It’s al­ways handy, ir­re­spec­tive of the style of scooter you’re rid­ing, to have a bit of ex­tra power on tap if and when needed. Though chop­per scoot­ers are more about ap­pear­ance and vis­ual im­pact than they are about brute force ac­cel­er­a­tion and top speed. As for one-off and spe­cial items fit­ted to Bones Re­turns with prac­ti­cal­ity in mind, there are a few fea­tur­ing as part of the ma­chine. For ex­am­ple, the Harley springer forks grafted onto the front end have made the han­dling fairly de­cent, for a chop­per; a def­i­nite im­prove­ment over the han­dling from ex­tended Lam­bretta forks. A skull head­lamp was sourced from Elite Cus­tom in Amer­ica, and slightly tweaked to fit by Tony.

From the ashes

In the phoenix-like res­ur­rec­tion of Bones Re­turns, Tony had to farm out three el­e­ments in­te­gral to the fin­ished ma­chine that he wanted. For the art­work, paint and air­brush work went to Wiz­ard and East Coast Air­brush re­spec­tively. “When I went for a chat about the mu­rals I had a few loose ideas but noth­ing too def­i­nite. I asked for a reaper mu­ral on the tank and gave them a free hand for ev­ery­thing else. I’m well pleased with what Kev at East Coast Air­brush did.” Plat­ing of var­i­ous fix­tures, fit­tings and in­te­gral parts, in both chrome and gold, was shared be­tween Mi­das Touch and Qual­ity Chrome. All the in­tri­cate and il­lus­tra­tive en­grav­ing was en­trusted to the man whom Tony, and many oth­ers, refers to as ‘The Master’ – Don Block­sidge. Ad­di­tional gold plat­ing to front and rear wheel hubs, as well as one or two other parts, is planned for the very near fu­ture. “I like the vis­ual con­trast of en­graved gold plat­ing off­set by chrome, I think it both sits and looks right.”

The end game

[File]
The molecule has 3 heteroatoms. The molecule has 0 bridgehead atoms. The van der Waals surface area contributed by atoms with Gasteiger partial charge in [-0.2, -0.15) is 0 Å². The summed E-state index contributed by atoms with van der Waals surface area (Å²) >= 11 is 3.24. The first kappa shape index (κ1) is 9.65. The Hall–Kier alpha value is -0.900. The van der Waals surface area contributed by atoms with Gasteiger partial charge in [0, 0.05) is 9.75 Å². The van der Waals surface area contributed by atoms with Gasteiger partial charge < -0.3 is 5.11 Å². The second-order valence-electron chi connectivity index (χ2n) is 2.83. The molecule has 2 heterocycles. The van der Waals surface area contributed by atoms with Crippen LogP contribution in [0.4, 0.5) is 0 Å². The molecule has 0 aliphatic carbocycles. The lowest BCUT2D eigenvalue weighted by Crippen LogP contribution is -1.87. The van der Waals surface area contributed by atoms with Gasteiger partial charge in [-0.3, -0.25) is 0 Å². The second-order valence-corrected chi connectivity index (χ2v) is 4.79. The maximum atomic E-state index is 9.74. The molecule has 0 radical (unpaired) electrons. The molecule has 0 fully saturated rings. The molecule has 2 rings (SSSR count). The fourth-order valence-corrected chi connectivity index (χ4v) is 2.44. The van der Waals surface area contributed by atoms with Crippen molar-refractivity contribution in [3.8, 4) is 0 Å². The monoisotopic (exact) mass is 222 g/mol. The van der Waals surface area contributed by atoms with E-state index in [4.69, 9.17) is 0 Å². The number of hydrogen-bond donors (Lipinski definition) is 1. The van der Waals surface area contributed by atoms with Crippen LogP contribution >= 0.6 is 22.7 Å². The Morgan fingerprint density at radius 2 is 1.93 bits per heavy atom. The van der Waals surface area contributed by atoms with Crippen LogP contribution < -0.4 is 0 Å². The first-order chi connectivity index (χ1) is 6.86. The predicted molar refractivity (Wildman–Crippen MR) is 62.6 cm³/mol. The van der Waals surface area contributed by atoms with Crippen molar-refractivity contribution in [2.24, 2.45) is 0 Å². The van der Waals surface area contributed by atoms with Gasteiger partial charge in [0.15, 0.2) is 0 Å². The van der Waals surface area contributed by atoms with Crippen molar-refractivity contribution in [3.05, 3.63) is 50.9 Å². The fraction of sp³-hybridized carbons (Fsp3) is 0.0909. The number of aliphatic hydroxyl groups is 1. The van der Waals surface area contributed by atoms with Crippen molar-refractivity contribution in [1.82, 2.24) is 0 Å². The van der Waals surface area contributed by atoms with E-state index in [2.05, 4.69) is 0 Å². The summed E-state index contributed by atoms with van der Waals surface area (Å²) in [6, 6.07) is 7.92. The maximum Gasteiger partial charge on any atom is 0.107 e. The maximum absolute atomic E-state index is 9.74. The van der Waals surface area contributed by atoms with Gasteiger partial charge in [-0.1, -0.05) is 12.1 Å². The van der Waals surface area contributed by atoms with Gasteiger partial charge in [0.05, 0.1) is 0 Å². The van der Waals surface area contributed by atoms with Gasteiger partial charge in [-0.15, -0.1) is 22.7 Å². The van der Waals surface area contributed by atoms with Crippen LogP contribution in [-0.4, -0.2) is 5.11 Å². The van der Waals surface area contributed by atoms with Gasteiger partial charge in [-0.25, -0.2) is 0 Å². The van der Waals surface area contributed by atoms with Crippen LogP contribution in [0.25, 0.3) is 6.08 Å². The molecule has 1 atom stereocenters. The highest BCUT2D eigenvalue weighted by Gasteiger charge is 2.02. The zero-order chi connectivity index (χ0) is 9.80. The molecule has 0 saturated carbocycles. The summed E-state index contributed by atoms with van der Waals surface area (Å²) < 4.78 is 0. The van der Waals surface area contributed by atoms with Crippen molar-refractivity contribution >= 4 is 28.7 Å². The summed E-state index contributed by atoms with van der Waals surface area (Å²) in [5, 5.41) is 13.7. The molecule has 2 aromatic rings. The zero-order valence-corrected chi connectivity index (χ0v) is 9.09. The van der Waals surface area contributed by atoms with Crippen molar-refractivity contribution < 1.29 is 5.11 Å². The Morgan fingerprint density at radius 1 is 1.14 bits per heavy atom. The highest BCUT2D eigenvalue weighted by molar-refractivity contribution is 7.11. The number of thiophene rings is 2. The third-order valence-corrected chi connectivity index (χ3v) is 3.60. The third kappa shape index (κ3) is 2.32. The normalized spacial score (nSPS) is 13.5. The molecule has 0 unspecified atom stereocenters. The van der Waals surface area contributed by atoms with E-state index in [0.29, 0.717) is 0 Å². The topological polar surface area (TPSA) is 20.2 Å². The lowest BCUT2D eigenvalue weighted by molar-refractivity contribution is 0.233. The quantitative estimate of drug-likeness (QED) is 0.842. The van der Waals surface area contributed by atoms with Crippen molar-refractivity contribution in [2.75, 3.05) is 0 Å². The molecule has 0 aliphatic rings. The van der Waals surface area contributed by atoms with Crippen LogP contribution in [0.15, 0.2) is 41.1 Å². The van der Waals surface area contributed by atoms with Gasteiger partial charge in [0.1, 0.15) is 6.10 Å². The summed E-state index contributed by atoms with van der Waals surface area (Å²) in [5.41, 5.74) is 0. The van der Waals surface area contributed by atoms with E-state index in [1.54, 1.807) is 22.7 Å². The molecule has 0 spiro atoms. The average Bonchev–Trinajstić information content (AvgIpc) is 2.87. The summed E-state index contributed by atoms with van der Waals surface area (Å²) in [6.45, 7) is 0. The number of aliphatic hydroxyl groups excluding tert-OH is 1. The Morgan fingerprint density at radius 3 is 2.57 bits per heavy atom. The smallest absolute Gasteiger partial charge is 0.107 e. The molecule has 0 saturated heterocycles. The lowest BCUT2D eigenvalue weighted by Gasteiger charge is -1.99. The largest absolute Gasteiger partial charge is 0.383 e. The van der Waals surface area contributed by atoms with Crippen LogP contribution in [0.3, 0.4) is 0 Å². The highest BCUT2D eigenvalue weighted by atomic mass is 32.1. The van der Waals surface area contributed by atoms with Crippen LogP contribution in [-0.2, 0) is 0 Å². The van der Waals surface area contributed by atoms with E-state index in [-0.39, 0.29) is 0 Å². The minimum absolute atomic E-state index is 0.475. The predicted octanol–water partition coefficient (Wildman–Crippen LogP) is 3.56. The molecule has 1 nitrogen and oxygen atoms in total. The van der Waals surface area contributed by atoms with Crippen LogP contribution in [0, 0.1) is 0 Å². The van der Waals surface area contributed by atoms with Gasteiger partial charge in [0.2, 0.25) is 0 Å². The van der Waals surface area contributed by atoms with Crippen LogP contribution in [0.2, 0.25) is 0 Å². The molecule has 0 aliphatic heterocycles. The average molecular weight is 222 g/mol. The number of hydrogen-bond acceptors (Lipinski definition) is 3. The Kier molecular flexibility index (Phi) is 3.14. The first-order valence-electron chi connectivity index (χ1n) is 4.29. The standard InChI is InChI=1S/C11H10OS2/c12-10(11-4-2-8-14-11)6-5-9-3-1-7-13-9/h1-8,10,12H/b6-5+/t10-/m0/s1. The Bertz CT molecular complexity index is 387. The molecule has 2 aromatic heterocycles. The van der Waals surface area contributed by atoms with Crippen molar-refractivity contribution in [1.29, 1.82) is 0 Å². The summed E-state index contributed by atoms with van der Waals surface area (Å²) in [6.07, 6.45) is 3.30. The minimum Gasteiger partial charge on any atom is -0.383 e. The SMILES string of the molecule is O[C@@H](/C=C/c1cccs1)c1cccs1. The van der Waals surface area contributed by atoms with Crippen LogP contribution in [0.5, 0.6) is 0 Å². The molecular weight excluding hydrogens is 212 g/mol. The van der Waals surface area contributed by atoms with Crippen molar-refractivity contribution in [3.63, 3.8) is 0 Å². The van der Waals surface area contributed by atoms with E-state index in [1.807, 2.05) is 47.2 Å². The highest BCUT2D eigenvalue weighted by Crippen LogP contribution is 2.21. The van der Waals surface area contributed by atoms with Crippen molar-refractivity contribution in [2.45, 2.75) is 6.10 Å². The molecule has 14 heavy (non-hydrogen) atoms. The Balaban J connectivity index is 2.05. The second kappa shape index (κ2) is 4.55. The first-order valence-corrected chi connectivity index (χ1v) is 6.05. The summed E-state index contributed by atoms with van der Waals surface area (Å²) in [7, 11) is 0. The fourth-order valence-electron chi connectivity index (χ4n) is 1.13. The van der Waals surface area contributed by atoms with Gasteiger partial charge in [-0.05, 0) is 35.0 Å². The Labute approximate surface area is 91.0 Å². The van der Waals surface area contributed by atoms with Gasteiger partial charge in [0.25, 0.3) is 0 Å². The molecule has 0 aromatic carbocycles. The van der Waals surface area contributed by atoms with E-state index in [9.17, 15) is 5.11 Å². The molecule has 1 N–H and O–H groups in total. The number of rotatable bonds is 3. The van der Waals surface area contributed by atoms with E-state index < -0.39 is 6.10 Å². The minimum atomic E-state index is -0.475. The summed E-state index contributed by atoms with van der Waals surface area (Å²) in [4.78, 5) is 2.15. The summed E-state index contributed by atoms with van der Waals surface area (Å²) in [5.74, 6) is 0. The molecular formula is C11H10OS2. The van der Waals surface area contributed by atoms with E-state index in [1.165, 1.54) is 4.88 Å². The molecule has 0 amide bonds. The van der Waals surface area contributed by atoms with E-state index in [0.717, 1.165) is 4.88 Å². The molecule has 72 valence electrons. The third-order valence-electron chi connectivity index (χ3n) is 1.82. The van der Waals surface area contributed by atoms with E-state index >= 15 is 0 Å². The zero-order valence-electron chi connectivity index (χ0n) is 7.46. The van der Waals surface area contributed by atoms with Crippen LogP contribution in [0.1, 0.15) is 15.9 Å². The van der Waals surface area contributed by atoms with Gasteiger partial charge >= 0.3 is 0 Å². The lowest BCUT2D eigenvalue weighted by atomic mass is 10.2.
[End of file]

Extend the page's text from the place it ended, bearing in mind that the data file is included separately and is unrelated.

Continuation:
Tes­ti­mony to Tony’s en­gi­neer­ing and build skills, Bones Re­turns sailed through its MoT af­ter com­ple­tion. “Ev­ery­thing went to­gether as it should when I was do­ing the fi­nal build, no prob­lems at all. Ev­ery­thing was 100% right first time. When I

took it for the MoT, apart from the tester hav­ing a ‘what’s that’ mo­ment, there were ab­so­lutely no prob­lems.” One of Tony’s re­quire­ments for build­ing Bones Re­turns was that he wanted a show win­ning scooter chop­per. Granted, win­ning sil­ver­ware at any shows can be hit and miss, with show judges’ own per­sonal tastes sub­jec­tively com­ing into play.

First time out show­ing Bones Re­turns is on Tony’s cal­en­dar for Scar­bor­ough: “That will be the first time I’m go­ing to put Bones Re­turns in a show. It will be in­ter­est­ing to see how it goes down there. I’m more look­ing for­ward to Kelso, which is bit closer to me so a less painful ride. I’m not as young and daft as I was back in the 80s.”

Not that I’d ever try to sec­ond guess show judges’ de­ci­sions, but I’ve a feel­ing that at some point soon Bones Re­turns will see Tony’s am­bi­tion to build a show win­ner re­alised. Words: Sarge

Pho­tog­ra­phy: Gary Chap­man

Bones is back...

Out­stand­ing de­tail­ing.

De­cent sus­pen­sion unit, nicely cus­tomised.

Happy as a pig in...

Stun­ning art­work.